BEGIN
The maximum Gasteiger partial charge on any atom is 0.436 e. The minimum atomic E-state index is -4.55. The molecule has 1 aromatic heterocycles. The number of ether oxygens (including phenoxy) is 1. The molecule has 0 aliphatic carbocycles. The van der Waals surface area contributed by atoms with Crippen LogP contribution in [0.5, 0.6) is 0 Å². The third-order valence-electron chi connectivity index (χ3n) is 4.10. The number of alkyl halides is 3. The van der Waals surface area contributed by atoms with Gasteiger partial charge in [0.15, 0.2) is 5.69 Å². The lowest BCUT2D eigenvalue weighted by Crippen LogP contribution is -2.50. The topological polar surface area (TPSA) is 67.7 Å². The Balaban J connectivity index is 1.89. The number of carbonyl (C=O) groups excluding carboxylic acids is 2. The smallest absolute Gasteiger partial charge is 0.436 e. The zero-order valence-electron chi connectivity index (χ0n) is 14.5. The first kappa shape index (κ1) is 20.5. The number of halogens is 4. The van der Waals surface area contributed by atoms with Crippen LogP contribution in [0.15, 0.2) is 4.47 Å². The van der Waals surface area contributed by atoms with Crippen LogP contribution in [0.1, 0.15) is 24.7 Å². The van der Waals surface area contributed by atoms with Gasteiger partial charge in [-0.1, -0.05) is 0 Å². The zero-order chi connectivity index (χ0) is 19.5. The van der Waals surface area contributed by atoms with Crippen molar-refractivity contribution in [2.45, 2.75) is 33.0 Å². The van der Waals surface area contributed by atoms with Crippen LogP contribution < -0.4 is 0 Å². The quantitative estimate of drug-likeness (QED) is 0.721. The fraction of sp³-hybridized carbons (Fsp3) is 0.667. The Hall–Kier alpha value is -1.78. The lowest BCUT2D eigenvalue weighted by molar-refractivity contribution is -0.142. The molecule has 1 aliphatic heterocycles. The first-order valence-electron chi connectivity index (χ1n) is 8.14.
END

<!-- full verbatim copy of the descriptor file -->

The maximum Gasteiger partial charge on any atom is 0.436 e. The minimum atomic E-state index is -4.55. The molecule has 1 aromatic heterocycles. The number of ether oxygens (including phenoxy) is 1. The molecule has 0 aliphatic carbocycles. The van der Waals surface area contributed by atoms with Crippen LogP contribution in [0.5, 0.6) is 0 Å². The third-order valence-electron chi connectivity index (χ3n) is 4.10. The number of alkyl halides is 3. The van der Waals surface area contributed by atoms with Gasteiger partial charge in [0.15, 0.2) is 5.69 Å². The lowest BCUT2D eigenvalue weighted by Crippen LogP contribution is -2.50. The topological polar surface area (TPSA) is 67.7 Å². The Balaban J connectivity index is 1.89. The number of carbonyl (C=O) groups excluding carboxylic acids is 2. The smallest absolute Gasteiger partial charge is 0.436 e. The zero-order valence-electron chi connectivity index (χ0n) is 14.5. The first kappa shape index (κ1) is 20.5. The number of halogens is 4. The van der Waals surface area contributed by atoms with Crippen LogP contribution in [0.15, 0.2) is 4.47 Å². The van der Waals surface area contributed by atoms with Crippen LogP contribution in [0.1, 0.15) is 24.7 Å². The van der Waals surface area contributed by atoms with Gasteiger partial charge in [-0.1, -0.05) is 0 Å². The zero-order chi connectivity index (χ0) is 19.5. The van der Waals surface area contributed by atoms with Crippen molar-refractivity contribution in [2.45, 2.75) is 33.0 Å². The van der Waals surface area contributed by atoms with Crippen LogP contribution < -0.4 is 0 Å². The quantitative estimate of drug-likeness (QED) is 0.721. The fraction of sp³-hybridized carbons (Fsp3) is 0.667. The Hall–Kier alpha value is -1.78. The lowest BCUT2D eigenvalue weighted by molar-refractivity contribution is -0.142. The molecule has 1 aliphatic heterocycles. The first-order valence-electron chi connectivity index (χ1n) is 8.14.